Below are different badges for solidarity with struggles against various regimes. The top left one concerns East Timor (now Timor-Leste)’s struggle against the occupation by Indonesia in the 70s to the 90s. I visited what was then Portuguese Timor in 1973 and write about that here.
The Ningla A-Na badge I got at a demonstration in Sydney in July 1973 and it refers to the establishment of an Aboriginal Tent Embassy on the lawns of Parliament House in Canberra the previous year in an attempt to raise the issue of lands stolen from the aboriginal peoples of Australia. That badge is one of the only two badges from my time in Sydney in 72/73, the other one being David McDiarmid’s Gay Liberation badge I mentioned above.
Defending the GLC
There were many campaigns to defend the Greater London Council (GLC) which was under attack from Tory governments in the 1980s for its progressive policies, especially in the area of LGBTQ+ rights.
Fighting Section/Clause 28
The horrific and homophobic Section/Clause 28 legislation was introduced into the UK Parliament in 1988 and it banned the “promotion of homosexuality” by local authorities. This meant schools and councils were unable to provide young LGBTQ+ people with any resources or information at all. There was a huge kickback against this legislation including lesbians abseiling into the House of Commons which explains the first badge below. That law was not repealed until 2003 in England and Wales.
From the AIDS/HIV era, I seem to have only these few badges. You’ll notice that the Act-Up badge has a purposely inverted the pink triangle to give it a fresh meaning along with the startling but crucially important phrase for that time – Silence = Death.
Started in 1990, Outrage wasn’t a specifically AIDS organization but it grew out of the rage and anger that was growing at the time because of the lack of effective action by police to stop gays and lesbians from being attacked and murdered in London. Instead the police were spending time policing gay men (toilet surveillance etc). It grew to be “a broad based group of queers committed to radical, non-violent direct action and civil disobedience advocating for lesbian, gay and bisexual people to have have the same rights as heterosexual people, to end homophobia and to affirm the right of queer people to their “sexual freedom, choice and self-determination”.
German and Dutch badges
Here are a few badges I have from Germany and the Netherlands I picked up when living in Germany from 1978-81:
- The “Heterosexual? No Thanks” badge is a spoof of the famous “Nuclear Power? No Thanks” badges of that era
- “Fags Against Oppression and Fascism”
- “This poofter/fag is a red (a socialist)”
- “Hey faggot/homo. You’re free!”
These political badges all have their own stories
Badges from organizations I belonged to
London Lesbian and Gay Switchboard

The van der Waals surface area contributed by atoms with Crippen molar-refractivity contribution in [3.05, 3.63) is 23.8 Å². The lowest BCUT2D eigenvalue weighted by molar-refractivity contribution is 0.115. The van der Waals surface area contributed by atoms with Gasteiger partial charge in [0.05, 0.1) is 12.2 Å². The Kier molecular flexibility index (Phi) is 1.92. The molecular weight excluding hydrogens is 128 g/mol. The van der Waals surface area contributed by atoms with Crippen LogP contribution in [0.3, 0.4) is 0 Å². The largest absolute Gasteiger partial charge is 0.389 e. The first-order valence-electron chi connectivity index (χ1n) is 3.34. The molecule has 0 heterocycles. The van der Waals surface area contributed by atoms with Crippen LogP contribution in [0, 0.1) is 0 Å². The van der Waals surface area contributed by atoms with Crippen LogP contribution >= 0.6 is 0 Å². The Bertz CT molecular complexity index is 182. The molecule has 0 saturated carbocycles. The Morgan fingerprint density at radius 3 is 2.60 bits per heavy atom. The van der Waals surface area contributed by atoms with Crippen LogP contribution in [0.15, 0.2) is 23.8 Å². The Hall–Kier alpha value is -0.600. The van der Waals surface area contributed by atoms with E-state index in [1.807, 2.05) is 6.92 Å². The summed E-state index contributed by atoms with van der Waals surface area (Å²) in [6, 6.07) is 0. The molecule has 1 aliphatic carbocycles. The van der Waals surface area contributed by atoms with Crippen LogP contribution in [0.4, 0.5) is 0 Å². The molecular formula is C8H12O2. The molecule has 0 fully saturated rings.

I worked for the still-existing London Lesbian and Gay Switchboard as a volunteer from 1982-1987 answering the phones and I picked up these badges at different events at the time. As a sidepoint, our phone room from that time was wonderfully recreated as a set for several scenes in the recent “It’s a Sin” series, right down to that pre-digital clock on the wall.
London Gay Teenage Group
In 1982, I was hired as the first paid youth worker for the London Gay Teenage Group. I’ll write more about that in a future post but it was a marvellous experience.
London Lesbian and Gay Centre
The delightful London Lesbian and Gay Centre (LLGC) was set up by the GLC and it survived from 1985 until the abolition of the GLC and, after many scandals, it closed in the early 90s. Located in a disused former meat warehouse near Smithfield market in Farringdon, it provided a safe space for gay men and lesbians with cafe, bar and dance areas. I often hung out there, enjoying its fabulous vibe.
From 1988-90, I volunteered as a counsellor for PACE whose offices were located in the Centre. The Project for Advice, Counselling and Education (PACE) provided low-cost counselling, therapy, group work, employment and other services.
How many bands of these bands do you recognize? I can’t remember what band had that stylized “M” and fedora. Can anyone help me?
In 1990, I threw a 40th birthday for myself and these are the badges that arrived with some of the birthday cards from my friends. I thought I was so old then. Ha! What did I know?
As you will have noticed, most of my badges are from the UK, but I do have these random Canadian/US ones – and one Australian one for the eagle-eyed.
I’ll give a free year-long subscription to my website to the first person who can explain what this badge is all about in the Comments section. Hint – it refers to something that happened in 1992.
To bring this post to a close, I would like to honour an old friend of mine, Paud Hegarty, who passed away in 2000. He was a sweet and very funny man and a manager and major figure at Gay’s the Word bookshop for almost two decades. He had an even bigger collection of badges than me! They were recently discovered in a basement and brought to life. You can see his story here. Also the BBC told his story here.